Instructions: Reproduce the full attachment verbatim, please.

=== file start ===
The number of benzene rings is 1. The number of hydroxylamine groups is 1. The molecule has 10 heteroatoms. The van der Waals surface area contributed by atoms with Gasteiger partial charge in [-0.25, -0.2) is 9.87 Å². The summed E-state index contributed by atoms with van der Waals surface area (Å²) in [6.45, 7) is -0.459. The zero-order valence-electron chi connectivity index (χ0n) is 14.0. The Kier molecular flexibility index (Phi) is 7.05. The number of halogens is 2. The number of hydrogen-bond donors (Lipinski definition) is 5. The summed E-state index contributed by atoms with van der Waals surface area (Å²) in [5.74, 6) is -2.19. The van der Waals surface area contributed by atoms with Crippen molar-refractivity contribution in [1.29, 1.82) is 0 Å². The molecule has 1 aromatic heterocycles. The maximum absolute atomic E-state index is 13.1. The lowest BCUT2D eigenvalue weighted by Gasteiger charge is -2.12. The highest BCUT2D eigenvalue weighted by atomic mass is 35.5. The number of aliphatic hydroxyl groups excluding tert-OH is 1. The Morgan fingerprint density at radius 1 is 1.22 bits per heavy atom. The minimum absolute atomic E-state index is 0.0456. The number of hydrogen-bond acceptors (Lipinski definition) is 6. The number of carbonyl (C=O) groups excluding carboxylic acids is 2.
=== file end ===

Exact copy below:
The number of benzene rings is 1. The number of hydroxylamine groups is 1. The molecule has 10 heteroatoms. The van der Waals surface area contributed by atoms with Gasteiger partial charge in [-0.25, -0.2) is 9.87 Å². The summed E-state index contributed by atoms with van der Waals surface area (Å²) in [6.45, 7) is -0.459. The zero-order valence-electron chi connectivity index (χ0n) is 14.0. The Kier molecular flexibility index (Phi) is 7.05. The number of halogens is 2. The number of hydrogen-bond donors (Lipinski definition) is 5. The summed E-state index contributed by atoms with van der Waals surface area (Å²) in [5.74, 6) is -2.19. The van der Waals surface area contributed by atoms with Crippen molar-refractivity contribution in [1.29, 1.82) is 0 Å². The molecule has 1 aromatic heterocycles. The maximum absolute atomic E-state index is 13.1. The lowest BCUT2D eigenvalue weighted by Gasteiger charge is -2.12. The highest BCUT2D eigenvalue weighted by atomic mass is 35.5. The number of aliphatic hydroxyl groups excluding tert-OH is 1. The Morgan fingerprint density at radius 1 is 1.22 bits per heavy atom. The minimum absolute atomic E-state index is 0.0456. The number of hydrogen-bond acceptors (Lipinski definition) is 6. The number of carbonyl (C=O) groups excluding carboxylic acids is 2.